While half of the command was storming Brest, the 23rd headquarters moved deep into France, halfway between Laval and LeMans. Here at long last, the countryside was neat, abundant and apparently untouched by war. The CP was located on the grounds of a charming chateau unfortunately gutted by fire. Twelfth Army Group was 30 miles away. The nearest town was Torcé en Charnie and there were a number of good restaurants in it. Here everyone ate richly and quietly indoors for the first time since the "debarquement." The French cuisine is superb, especially when they have food and this region was the center of the fat Paris Black Market produce.
Torcé was the only town in all Europe that was formally "liberated" by the 23rd. It was an impressive ceremony. There was a crack American color guard from the Sig Co Sp, a band of French firemen, a pretty white column of schoolchildren with flowers and leading citizens. Col Reeder delivered a gallant speech, which ended with a rousing VIVE LA FRANCE! Torcéans were visibly moved and their rendition of "La Marseillaise" was all the more thrilling from four years of silence.
In Torcé, the 23rd tasted its first French onion soup with a floating piece of toast and cheese (au gratin). The Hotel du Commerce in Evron was the best place to get it. The first bottles of Cointreau were obtained here too, and quickly transformed by Maj Joseph P. Kelly into stunning "Sidecars" (1/3 COINTREAU, 1/3 COGNAC, 1/3 LEMON JUICE). Every one stopped throwing away the lemon powder packets in their K ration dinners. On 25 August all units spent a joyous night celebrating the fall of Paris. De Gaulle spoke in Le Mans on his way to the capitol. Franco-American relations had never been so good.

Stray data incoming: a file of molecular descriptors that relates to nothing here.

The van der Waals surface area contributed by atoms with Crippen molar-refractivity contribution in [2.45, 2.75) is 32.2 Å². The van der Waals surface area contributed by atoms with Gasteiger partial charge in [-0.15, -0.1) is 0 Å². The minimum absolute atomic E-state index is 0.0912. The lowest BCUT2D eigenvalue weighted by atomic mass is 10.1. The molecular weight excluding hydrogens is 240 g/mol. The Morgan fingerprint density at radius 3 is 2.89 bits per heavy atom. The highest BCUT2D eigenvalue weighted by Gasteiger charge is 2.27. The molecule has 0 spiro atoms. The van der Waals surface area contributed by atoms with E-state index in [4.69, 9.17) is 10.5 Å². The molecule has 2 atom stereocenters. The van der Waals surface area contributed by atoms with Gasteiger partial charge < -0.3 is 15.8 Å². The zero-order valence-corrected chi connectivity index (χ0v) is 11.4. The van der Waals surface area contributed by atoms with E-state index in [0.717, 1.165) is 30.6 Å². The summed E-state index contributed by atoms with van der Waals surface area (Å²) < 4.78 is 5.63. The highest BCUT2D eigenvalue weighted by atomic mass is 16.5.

On 31 August, Col Reeder and four of his staff raced 210 miles east to the CP of THIRD ARMY near Troyes. They were called up to help in the design of the most grandiose deception job ever considered. For a while it looked like the 23rd was going to be pitted against the whole German NINETEENTH ARMY – single-handed.
Twelfth Army Group at this time was driving straight at Germany with two armies abreast: the FIRST on the left; the THIRD on the right. It was planned to persuade the enemy G-2 that the main allied effort would now be against the Pas de Calais (V-1 sites) area with a secondary assault at Dijon to link up with the U.S. SEVENTH army moving north from the Mediterranean. Meanwhile, the American Armies would actually continue rolling toward the Reich: the FIRST in the direction of Liege; the THIRD in the direction of METZ.
The 23rd was to be involved only in the secondary assault. It was supposed to portray a strong armored force moving southwards from Sens with the ultimate objective of seizing Dijon; sealing the Belfort gap; and arresting the German NINETEENTH ARMY. The Germans had about five divisions, one of them Panzer, and were withdrawing in good order. The deceptive columns of spoof radio, sonic and special effects would probably have been reinforced by some real combat strength.
On 1 Sept, Col Maddox, THIRD ARMY G-3, turned down the plan. He stated that it was too late to implement the ruse because real troops had already pushed so far towards Germany that the enemy could no longer be deceived as to allied intentions. The 23rd should have been ordered into position not later than 28-29 Aug.